At the end of the summer, and into the fall, roses left to their own devices will often develop rose hips.
Rose hips have long been valued for their vitamin C
and vitamin A content - they are also rich in antioxidants.
Below you will find some natural remedies for the snuffles and sneezes that often come with the colder weather of the winter, using rose hips.
Rose hip vinegar
You can use this vinegar as a regular vinegar or to make a soothing drink for those colds and sore throats.
For a sore throat gargle
- Wash the hips thoroughly, preparing by removing the stalk end and bottom (topping and tailing) before scoring carefully with a knife.
- Half fill a glass jar with the rose hips and pour over the cider vinegar to just below the brim before replacing the lid and shaking. Leave in a prominent place so that you will be reminded to shake it daily for three to four weeks.
- Strain through a muslin-lined sieve and pour into clean labelled jars to store. You will notice its beautiful red color. The hips left in the sieve can be added to your compost.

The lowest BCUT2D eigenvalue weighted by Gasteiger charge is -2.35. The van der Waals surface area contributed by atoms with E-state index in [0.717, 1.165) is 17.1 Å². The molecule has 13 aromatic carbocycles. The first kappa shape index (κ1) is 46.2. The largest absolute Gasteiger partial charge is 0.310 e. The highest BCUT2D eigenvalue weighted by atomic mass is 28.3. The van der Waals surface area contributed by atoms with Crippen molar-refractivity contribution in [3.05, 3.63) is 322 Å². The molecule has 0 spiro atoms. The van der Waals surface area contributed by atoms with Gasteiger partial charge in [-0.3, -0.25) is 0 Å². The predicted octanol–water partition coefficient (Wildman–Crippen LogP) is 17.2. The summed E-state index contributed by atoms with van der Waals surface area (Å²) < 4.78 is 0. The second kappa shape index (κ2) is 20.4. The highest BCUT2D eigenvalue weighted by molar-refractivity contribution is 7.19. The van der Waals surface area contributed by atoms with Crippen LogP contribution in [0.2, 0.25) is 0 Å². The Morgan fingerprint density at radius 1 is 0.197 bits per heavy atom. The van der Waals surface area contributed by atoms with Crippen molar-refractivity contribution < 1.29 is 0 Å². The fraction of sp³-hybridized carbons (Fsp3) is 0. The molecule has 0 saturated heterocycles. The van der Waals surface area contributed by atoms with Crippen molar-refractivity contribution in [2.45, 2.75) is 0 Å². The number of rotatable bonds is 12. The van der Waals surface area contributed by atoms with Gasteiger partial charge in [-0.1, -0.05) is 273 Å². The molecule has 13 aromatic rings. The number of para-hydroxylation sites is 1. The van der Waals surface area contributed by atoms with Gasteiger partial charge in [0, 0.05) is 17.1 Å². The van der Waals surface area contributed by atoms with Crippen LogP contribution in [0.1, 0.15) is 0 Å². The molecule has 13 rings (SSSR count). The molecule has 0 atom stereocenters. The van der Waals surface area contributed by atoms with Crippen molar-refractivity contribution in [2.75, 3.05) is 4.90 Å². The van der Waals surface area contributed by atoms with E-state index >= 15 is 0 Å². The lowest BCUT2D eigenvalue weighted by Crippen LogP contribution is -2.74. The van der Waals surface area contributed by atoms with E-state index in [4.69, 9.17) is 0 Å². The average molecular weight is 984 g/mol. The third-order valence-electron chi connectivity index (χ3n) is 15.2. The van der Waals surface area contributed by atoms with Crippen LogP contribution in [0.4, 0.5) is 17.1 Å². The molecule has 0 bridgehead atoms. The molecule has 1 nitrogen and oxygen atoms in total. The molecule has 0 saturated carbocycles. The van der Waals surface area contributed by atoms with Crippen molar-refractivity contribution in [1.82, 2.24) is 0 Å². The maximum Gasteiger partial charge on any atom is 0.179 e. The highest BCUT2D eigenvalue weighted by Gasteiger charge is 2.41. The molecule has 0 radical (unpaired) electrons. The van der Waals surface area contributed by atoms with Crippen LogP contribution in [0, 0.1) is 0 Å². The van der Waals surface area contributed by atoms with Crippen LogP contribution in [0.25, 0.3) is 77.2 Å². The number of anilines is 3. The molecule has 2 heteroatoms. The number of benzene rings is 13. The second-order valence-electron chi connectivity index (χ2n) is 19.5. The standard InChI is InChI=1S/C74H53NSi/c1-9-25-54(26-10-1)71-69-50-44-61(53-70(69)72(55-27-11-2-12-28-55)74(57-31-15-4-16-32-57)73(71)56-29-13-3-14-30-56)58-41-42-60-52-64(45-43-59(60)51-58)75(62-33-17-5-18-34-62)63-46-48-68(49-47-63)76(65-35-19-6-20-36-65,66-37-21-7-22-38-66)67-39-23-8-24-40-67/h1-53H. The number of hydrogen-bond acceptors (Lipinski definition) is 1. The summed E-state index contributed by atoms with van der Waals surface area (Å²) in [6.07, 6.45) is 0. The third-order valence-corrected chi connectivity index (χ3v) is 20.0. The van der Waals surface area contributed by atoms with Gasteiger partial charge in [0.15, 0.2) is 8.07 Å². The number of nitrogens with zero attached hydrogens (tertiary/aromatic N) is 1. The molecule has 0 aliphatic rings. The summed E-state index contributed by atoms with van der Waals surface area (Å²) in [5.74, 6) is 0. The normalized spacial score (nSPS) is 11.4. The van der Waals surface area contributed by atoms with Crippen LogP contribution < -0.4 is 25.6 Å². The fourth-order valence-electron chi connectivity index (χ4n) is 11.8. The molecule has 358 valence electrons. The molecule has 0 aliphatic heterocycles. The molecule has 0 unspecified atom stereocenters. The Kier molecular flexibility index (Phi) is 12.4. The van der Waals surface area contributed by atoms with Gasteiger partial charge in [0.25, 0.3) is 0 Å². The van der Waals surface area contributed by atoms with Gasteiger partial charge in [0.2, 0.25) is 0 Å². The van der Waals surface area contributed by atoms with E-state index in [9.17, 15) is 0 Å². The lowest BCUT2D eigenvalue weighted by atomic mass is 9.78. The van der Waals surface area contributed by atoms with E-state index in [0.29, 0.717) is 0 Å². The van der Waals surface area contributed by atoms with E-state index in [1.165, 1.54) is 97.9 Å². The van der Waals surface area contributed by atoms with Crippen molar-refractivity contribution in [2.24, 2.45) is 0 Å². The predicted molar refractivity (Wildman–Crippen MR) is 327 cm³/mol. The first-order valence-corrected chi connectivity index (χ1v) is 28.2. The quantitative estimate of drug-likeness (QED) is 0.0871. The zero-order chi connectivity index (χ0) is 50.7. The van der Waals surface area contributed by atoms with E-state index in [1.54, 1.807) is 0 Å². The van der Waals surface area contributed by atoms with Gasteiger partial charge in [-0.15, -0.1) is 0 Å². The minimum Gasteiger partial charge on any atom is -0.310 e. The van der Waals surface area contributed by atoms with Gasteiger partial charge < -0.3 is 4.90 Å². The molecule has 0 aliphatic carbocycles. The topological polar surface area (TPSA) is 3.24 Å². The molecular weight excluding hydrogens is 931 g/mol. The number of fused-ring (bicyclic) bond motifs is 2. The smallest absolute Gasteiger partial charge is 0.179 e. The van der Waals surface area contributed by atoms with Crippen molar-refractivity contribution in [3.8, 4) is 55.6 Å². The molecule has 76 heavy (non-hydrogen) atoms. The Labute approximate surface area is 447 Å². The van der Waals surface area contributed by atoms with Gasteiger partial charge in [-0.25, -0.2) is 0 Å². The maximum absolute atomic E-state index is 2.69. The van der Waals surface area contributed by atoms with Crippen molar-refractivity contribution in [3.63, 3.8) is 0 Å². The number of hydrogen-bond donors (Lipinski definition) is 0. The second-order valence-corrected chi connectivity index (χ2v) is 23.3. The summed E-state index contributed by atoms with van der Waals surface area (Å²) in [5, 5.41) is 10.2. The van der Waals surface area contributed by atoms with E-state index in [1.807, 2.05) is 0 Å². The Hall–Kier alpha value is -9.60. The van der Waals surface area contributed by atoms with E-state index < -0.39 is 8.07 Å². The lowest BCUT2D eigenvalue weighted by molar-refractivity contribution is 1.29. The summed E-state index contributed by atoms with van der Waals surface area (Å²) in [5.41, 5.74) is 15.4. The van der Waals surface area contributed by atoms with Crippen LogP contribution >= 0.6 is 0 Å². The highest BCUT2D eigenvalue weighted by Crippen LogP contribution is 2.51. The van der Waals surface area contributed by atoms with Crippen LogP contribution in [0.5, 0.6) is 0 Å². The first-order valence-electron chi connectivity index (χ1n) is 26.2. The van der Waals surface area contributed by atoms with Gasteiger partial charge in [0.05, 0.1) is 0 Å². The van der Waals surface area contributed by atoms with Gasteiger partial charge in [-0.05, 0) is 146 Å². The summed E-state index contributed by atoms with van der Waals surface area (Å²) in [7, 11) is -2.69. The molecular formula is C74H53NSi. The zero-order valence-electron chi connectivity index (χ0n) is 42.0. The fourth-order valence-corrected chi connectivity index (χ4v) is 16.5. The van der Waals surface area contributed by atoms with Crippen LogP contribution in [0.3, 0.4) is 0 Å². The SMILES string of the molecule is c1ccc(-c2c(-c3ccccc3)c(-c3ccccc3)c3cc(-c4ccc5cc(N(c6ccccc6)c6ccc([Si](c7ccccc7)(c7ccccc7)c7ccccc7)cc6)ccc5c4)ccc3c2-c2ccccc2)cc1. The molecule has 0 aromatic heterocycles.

- To use, add a teaspoon of rose hip vinegar to a cup of hot water with a teaspoon of raw honey to drink.
- Mix 1/2 rose hip vinegar with 2/3 olive oil, seasoning with salt and pepper, for a winter salad dressing.
, add a teaspoon of the rose hip vinegar to warm water and gargle as often as necessary.
You can also dry rose hips for tea and cooking
Here is what you need to do...
- Pick a supply of rose hips, wash thoroughly and spread on a towel to dry.
- Top and tail each rose hip before cutting in half and carefully scraping out the seeds. A word of warning - avoid touching your eyes or sensitive areas and wash your hands afterwards.
- Spread on drying racks or trays lined with clean tea towels, leaving somewhere airy and warm to dry. Check every few days. Drying can take several weeks. The rose hips are dry when they are hard, wrinkled and a dark color. They will make a rustling sound when moved!
- Store in clean jars until needed.
- To make tea, add 1 teaspoon of the dried hips (per cup) into a teapot or jug, pouring over boiling water and leaving to infuse for seven to ten minutes. Strain into cups or mugs, serving with honey and/or a slice of lemon. For extra flavor, add a cinnamon stick and some slices of fresh ginger to the teapot first.
You can add the dried rose hips to soups, chutneys, syrups and more for extra flavor and of course the nutrients they provide.